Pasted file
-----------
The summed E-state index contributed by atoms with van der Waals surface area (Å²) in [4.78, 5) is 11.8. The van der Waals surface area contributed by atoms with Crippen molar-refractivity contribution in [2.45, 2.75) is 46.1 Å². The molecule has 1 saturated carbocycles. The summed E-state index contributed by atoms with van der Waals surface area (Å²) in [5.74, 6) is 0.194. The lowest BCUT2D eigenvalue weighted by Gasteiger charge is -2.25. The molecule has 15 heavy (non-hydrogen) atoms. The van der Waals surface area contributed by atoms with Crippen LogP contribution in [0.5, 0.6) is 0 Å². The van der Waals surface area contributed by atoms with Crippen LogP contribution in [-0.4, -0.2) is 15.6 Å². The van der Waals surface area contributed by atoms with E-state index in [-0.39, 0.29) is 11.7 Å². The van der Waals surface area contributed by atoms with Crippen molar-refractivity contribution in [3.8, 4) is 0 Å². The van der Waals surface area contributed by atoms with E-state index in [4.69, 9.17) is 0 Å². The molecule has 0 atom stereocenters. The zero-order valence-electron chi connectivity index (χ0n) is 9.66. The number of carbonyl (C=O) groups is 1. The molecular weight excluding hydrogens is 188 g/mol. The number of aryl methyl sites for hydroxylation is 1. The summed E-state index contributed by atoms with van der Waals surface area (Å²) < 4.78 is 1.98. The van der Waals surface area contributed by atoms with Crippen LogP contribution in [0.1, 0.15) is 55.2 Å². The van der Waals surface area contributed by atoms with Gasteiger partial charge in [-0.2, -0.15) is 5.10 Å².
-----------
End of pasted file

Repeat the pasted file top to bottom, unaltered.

The summed E-state index contributed by atoms with van der Waals surface area (Å²) in [4.78, 5) is 11.8. The van der Waals surface area contributed by atoms with Crippen molar-refractivity contribution in [2.45, 2.75) is 46.1 Å². The molecule has 1 saturated carbocycles. The summed E-state index contributed by atoms with van der Waals surface area (Å²) in [5.74, 6) is 0.194. The lowest BCUT2D eigenvalue weighted by Gasteiger charge is -2.25. The molecule has 15 heavy (non-hydrogen) atoms. The van der Waals surface area contributed by atoms with Crippen LogP contribution in [0.5, 0.6) is 0 Å². The van der Waals surface area contributed by atoms with Crippen LogP contribution in [-0.4, -0.2) is 15.6 Å². The van der Waals surface area contributed by atoms with E-state index in [-0.39, 0.29) is 11.7 Å². The van der Waals surface area contributed by atoms with Crippen molar-refractivity contribution in [3.8, 4) is 0 Å². The van der Waals surface area contributed by atoms with E-state index in [4.69, 9.17) is 0 Å². The molecule has 0 atom stereocenters. The zero-order valence-electron chi connectivity index (χ0n) is 9.66. The number of carbonyl (C=O) groups is 1. The molecular weight excluding hydrogens is 188 g/mol. The number of aryl methyl sites for hydroxylation is 1. The summed E-state index contributed by atoms with van der Waals surface area (Å²) < 4.78 is 1.98. The van der Waals surface area contributed by atoms with Crippen LogP contribution in [0.1, 0.15) is 55.2 Å². The van der Waals surface area contributed by atoms with Gasteiger partial charge in [-0.2, -0.15) is 5.10 Å².